During the 17th and 18th centuries Morocco was one of the Barbary states, the headquarters of pirates who pillaged Mediterranean traders. European powers became interested in colonizing the country beginning in 1840, and there were frequent clashes with the French and Spanish. Finally, in 1904, France and Spain concluded a secret agreement that divided Morocco into zones of French and Spanish influence, with France controlling almost all of Morocco and Spain controlling the small southwestern portion, which became known as Spanish Sahara. Morocco became an even greater object of European rivalry by the turn of the century, leading almost to a European war in 1905 when Germany attempted to gain a foothold in the mineral-rich country. By terms of the Algeciras Conference (1906), the sultan of Morocco maintained control of his lands and France's privileges were curtailed. The conference was an telling indication of what was to come in World War I, with Germany and Austria-Hungary lining up on one side of the territorial dispute, and France, Britain, and the United States on the other.
In 1912, the sultan of Morocco, Moulay Abd al-Hafid, permitted French protectorate status. Nationalism began to grow during World War II. Sultan Mohammed V was deposed by the French in 1953 and replaced by his uncle, but nationalist agitation forced his return in 1955. On his death on Feb. 26, 1961, his son, Hassan, became king. France and Spain recognized the independence and sovereignty of Morocco in 1956. Sultan Sidi Muhammad formed a constitutional government, and in 1961 Moulay Hassan succeeded his father as Hassan II.
Maintaining excellent relations with the West, King Hassan became the second Arab leader to meet with an Israeli leader when, on July 21, 1986, Prime Minister Shimon Peres came to Morocco. Morocco was also the first Arab state to condemn the 1990 Iraqi invasion of Kuwait. In the 1990s King Hassan promulgated “Hassanian democracy,” which allowed for significant political freedom while at the same time retaining ultimate power for the monarch. In Aug. 1999, King Hassan II died after 38 years on the throne and his son, Prince Sidi Muhammad, was crowned King Muhammad VI. Since then Muhammad VI has pledged to make the political system more open, to allow freedom of expression, and to support economic reform. He has also advocated giving more rights to women, which has been opposed by Islamic fundamentalists. The entrenched political elite and the military have also been leery of some reform proposals. With about 20% of the population living in dire poverty, economic expansion is a prime goal.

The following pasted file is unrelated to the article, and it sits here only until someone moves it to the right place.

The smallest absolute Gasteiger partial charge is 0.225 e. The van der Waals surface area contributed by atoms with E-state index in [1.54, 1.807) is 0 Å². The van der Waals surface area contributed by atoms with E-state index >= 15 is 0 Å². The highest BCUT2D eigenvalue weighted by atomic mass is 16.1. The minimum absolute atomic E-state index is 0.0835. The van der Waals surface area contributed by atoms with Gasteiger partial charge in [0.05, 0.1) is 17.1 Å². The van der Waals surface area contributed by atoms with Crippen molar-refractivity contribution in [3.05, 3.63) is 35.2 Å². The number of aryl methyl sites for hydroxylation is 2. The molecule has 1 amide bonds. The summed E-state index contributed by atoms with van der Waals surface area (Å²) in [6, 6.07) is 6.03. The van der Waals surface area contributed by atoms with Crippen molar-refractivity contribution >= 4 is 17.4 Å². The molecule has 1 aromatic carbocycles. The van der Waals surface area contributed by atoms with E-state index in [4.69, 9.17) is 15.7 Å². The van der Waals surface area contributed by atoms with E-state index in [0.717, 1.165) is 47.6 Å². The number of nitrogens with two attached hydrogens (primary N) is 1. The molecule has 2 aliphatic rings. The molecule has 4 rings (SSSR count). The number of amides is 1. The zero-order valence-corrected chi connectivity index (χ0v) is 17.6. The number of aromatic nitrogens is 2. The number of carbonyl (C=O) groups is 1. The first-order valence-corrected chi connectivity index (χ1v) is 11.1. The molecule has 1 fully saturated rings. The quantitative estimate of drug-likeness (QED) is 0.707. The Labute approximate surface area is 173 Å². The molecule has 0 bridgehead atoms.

Morocco's occupation of Western Sahara has been repeatedly criticized by the international community. In the 1970s, tens of thousands of Moroccans crossed the border into Spanish Sahara to back their government's contention that the northern part of the territory was historically part of Morocco. Spain, which had controlled the territory since 1912, withdrew in 1976, creating a power vacuum that was filled by Morocco in the north and Mauritania in the south. When Mauritania withdrew in Aug. 1979, Morocco overran the remainder of the territory. A rebel group, the Polisario Front, has fought against Morocco since 1976 for the independence of Western Sahara on behalf of the indigenous Saharawis. In 1981, King Hassan agreed to a cease-fire with a referendum under international supervision to decide the fate of the Sahara territory, but the dispute remains unresolved.
See Also: Morocco Statistics Directorate (In French Only) www.statistic.gov.ma/
(Source: www.infoplease.com )
(this website was designed using Microsoft Notepad, and is best viewed using a computer of some kind.) - Alex Martindale, for Kerry McGregor, 7/11/2001